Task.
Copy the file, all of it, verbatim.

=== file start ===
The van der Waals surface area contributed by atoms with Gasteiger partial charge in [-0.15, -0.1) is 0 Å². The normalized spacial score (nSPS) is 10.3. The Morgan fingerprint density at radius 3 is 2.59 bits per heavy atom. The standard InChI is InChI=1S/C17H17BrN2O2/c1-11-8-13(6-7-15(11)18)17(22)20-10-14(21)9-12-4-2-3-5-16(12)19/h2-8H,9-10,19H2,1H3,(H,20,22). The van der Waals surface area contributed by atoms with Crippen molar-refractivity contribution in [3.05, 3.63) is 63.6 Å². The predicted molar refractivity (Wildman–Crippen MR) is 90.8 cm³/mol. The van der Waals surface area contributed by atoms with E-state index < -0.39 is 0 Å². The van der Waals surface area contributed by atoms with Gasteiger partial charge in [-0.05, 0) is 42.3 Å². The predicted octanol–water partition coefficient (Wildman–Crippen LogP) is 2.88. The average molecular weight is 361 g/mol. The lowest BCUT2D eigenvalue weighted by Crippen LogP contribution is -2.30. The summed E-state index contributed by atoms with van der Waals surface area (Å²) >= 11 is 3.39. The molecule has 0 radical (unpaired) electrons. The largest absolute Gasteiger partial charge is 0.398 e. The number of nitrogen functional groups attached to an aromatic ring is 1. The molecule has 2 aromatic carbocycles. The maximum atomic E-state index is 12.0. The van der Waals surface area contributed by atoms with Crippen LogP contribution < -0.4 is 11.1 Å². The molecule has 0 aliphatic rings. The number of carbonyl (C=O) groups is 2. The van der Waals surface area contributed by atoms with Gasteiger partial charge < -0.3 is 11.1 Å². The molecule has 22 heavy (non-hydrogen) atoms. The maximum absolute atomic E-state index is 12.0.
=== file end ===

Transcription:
The van der Waals surface area contributed by atoms with Gasteiger partial charge in [-0.15, -0.1) is 0 Å². The normalized spacial score (nSPS) is 10.3. The Morgan fingerprint density at radius 3 is 2.59 bits per heavy atom. The standard InChI is InChI=1S/C17H17BrN2O2/c1-11-8-13(6-7-15(11)18)17(22)20-10-14(21)9-12-4-2-3-5-16(12)19/h2-8H,9-10,19H2,1H3,(H,20,22). The van der Waals surface area contributed by atoms with Crippen molar-refractivity contribution in [3.05, 3.63) is 63.6 Å². The predicted molar refractivity (Wildman–Crippen MR) is 90.8 cm³/mol. The van der Waals surface area contributed by atoms with E-state index < -0.39 is 0 Å². The van der Waals surface area contributed by atoms with Gasteiger partial charge in [-0.05, 0) is 42.3 Å². The predicted octanol–water partition coefficient (Wildman–Crippen LogP) is 2.88. The average molecular weight is 361 g/mol. The lowest BCUT2D eigenvalue weighted by Crippen LogP contribution is -2.30. The summed E-state index contributed by atoms with van der Waals surface area (Å²) >= 11 is 3.39. The molecule has 0 radical (unpaired) electrons. The largest absolute Gasteiger partial charge is 0.398 e. The number of nitrogen functional groups attached to an aromatic ring is 1. The molecule has 2 aromatic carbocycles. The maximum atomic E-state index is 12.0. The van der Waals surface area contributed by atoms with Crippen LogP contribution < -0.4 is 11.1 Å². The molecule has 0 aliphatic rings. The number of carbonyl (C=O) groups is 2. The van der Waals surface area contributed by atoms with Gasteiger partial charge < -0.3 is 11.1 Å². The molecule has 22 heavy (non-hydrogen) atoms. The maximum absolute atomic E-state index is 12.0.